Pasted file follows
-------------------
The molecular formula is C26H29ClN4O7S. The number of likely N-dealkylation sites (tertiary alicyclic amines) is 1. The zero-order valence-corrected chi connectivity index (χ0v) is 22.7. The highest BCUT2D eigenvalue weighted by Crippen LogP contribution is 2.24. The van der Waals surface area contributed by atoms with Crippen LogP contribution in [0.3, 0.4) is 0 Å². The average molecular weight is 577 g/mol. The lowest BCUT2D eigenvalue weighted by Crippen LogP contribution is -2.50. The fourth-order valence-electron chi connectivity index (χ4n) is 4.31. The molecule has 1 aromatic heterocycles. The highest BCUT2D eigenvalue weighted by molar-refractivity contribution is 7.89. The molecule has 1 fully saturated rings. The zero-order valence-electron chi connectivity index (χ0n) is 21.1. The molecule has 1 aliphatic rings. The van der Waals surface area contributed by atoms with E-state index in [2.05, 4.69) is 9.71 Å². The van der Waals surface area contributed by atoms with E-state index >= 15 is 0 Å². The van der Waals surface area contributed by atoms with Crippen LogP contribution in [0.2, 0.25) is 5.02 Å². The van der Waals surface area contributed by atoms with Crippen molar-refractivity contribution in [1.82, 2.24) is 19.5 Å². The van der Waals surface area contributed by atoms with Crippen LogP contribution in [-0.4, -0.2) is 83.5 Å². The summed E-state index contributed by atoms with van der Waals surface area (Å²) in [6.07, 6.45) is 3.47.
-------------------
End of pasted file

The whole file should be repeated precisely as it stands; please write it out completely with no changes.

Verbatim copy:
The molecular formula is C26H29ClN4O7S. The number of likely N-dealkylation sites (tertiary alicyclic amines) is 1. The zero-order valence-corrected chi connectivity index (χ0v) is 22.7. The highest BCUT2D eigenvalue weighted by Crippen LogP contribution is 2.24. The van der Waals surface area contributed by atoms with Crippen LogP contribution in [0.3, 0.4) is 0 Å². The average molecular weight is 577 g/mol. The lowest BCUT2D eigenvalue weighted by Crippen LogP contribution is -2.50. The fourth-order valence-electron chi connectivity index (χ4n) is 4.31. The molecule has 1 aromatic heterocycles. The highest BCUT2D eigenvalue weighted by molar-refractivity contribution is 7.89. The molecule has 1 fully saturated rings. The zero-order valence-electron chi connectivity index (χ0n) is 21.1. The molecule has 1 aliphatic rings. The van der Waals surface area contributed by atoms with E-state index in [2.05, 4.69) is 9.71 Å². The van der Waals surface area contributed by atoms with E-state index >= 15 is 0 Å². The van der Waals surface area contributed by atoms with Crippen LogP contribution in [0.2, 0.25) is 5.02 Å². The van der Waals surface area contributed by atoms with Crippen molar-refractivity contribution in [1.82, 2.24) is 19.5 Å². The van der Waals surface area contributed by atoms with Crippen LogP contribution in [-0.4, -0.2) is 83.5 Å². The summed E-state index contributed by atoms with van der Waals surface area (Å²) in [6.07, 6.45) is 3.47.